Ivan Israelstam

This week Ivan Israelstam pays attention to the use of labour brokers and temporary employment service agencies (TES). There are many reasons why employers make this decision on how to fill their company needs. But are there risks to using these services, instead of employing people on the company payroll as permanent employees? Read on for further details.  

This week Ivan Israelstam covers disciplinary hearings. What should an employer take into account when an employee does not attend a disciplinary hearing, and what does the law say about employees who deliberately try to delay the disciplinary hearing from proceeding? 

Some employers may assume that illegal immigrants or employees without work permits have no legal rights in South Africa. This view may lead employers to mistreat staff, who are vulnerable because the employer believes that such employees have no recourse to labour law. This week Ivan Israelstam explains that employers should take note that this view is incorrect and why it is ill-advised. 

This week Ivan Israelstam looks at the cases of alleged sexual harassment.  Questions answered are: how should an employer respond to sexual harassment allegations by an employee, and what are the obligations placed upon an employer?   

What should an employer do if they believe that a Commision for Conciliation Mediation and Arbitration (CCMA) arbitrator has behaved inappropriately, or failed to take into account all aspects of the case, or otherwise misdirected themselves and come to an incorrect conclusion? Ivan Israelstam uses a number of cases to provide examples of how employers have taken up challenges to the the decisions of CCMA Commissioners in the Labour Court.  

Ivan Israelstam explains the implications for certain employers of the Criminal Law Amendment Act. This applies especially to those employers who employ persons who work with children or vulnerable adults, such as the mentally disabled. Criminal prosecution could result if the employer does not verify the status of the persons they employ - and employ persons who are listed as sex offenders.

What is the procedure for an arbitration? Must I take my witnesses along with me? Must I take the evidence - the documents/video recordings along to the CCMA with me? This week Ivan Israelstam makes clear exactly how the CCMA Commissioner will run the arbitration.  The following questions are answered: who speaks first, what do the participants present, what is the role of the witnesses, and how is the evidence presented?  

This week Ivan Israelstam explains that labour law does allow an employer to dismiss an employee.  However, labour law expertise is required to ensure that the dismissal is both procedurally and substantively fair. Employers cannot simply to decide to dismiss an employee on the word of an external party - without following any internal procedures.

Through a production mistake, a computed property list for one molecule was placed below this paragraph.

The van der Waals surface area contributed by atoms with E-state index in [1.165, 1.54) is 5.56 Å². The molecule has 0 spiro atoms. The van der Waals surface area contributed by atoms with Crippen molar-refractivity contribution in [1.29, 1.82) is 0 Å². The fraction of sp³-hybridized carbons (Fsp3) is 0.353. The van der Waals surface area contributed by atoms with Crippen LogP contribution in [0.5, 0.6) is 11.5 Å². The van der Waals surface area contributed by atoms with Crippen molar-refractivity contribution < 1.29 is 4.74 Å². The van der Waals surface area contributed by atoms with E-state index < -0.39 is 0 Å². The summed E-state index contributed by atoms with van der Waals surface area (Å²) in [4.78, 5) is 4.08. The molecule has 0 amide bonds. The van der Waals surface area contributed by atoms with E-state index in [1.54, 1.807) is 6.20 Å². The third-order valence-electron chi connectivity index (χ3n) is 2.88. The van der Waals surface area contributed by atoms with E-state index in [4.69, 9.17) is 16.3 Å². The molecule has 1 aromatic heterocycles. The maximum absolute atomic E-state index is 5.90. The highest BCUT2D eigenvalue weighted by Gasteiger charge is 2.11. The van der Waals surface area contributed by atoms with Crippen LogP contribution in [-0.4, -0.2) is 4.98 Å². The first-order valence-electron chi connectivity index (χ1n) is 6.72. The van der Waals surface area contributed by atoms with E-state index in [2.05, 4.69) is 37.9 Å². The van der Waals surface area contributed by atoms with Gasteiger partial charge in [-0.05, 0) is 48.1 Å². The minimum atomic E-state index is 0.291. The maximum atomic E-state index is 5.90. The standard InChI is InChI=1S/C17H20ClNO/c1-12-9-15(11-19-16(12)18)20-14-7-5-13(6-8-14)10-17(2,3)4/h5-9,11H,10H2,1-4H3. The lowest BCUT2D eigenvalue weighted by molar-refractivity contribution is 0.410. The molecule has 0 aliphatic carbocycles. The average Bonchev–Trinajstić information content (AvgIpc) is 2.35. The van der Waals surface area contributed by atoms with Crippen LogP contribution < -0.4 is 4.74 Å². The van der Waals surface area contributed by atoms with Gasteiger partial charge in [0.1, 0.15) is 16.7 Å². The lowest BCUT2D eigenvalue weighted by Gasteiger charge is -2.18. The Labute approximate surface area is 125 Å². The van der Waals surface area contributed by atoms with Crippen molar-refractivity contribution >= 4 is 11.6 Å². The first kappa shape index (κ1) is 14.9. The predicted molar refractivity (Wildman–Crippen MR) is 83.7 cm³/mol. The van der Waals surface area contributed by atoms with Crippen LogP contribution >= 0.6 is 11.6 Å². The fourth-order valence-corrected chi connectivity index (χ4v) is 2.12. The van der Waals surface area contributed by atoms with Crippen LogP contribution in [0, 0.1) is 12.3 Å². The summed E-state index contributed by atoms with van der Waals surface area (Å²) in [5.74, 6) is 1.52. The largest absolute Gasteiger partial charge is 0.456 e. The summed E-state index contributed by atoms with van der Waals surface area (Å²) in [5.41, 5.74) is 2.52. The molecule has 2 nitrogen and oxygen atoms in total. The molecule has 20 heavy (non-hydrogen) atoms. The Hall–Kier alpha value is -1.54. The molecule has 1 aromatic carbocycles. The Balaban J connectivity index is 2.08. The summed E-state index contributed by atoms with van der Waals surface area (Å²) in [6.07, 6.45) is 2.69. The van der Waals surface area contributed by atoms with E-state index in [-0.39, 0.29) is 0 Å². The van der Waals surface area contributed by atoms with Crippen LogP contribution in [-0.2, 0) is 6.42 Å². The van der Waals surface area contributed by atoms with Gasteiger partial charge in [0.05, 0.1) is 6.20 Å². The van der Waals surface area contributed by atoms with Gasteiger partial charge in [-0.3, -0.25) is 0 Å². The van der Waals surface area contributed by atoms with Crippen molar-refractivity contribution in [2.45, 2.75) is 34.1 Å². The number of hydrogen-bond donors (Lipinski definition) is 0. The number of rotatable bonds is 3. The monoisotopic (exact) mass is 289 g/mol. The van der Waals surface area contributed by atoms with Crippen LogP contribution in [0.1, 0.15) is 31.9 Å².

This week Ivan Israelstam explains why it is important for employers to understand the rights of pregnant women and the responsibilities of the employer. How should the employer deal with maternity leave? There is an entitlement for 4 months maternity leave and employees should not be pressured to take a shorter period of maternity leave. 

 

Ivan Israelstam sub-titled this article: Sick employees can drive employers to drink. This week Ivan explains what the obligations are on employers when they have an employee who is ill.  The question is: what does "ill" mean? Employees who have become addicted to substances, or who have become disabled in some manner have certain rights, which the employer is obliged to uphold.  Ivan explains further ...

How does the dispute resolution system work in South Africa? New employers and new employees in the human resources, personnel, and industrial relations fields, as well as students will find the explanation by Ivan Israelstam this week very useful.   

This week Ivan Israelstam provides a comprehensive explanation on what is required to investigate allegations of misconduct.  Ivan points out that ignoring incidents represents poor management, but before acting upon allegations of misconduct, it is important to conduct investigation into the all the relevant evidence of misconduct. 

This week Ivan Israelstam addresses the danger of an approach used by some employers, who have not effectively managed performance and behaviour. To remove "troublesome" employees - who should have been disciplined or performance managed - the employer goes to great lengths to manipulate positions, and to create a redeployment pool, which effectively amounts to a redundancy pool. Ivan demonstrates how the Labour Appeal Court has the power to uncover alternative agenda, and the consequences of such poor management performance.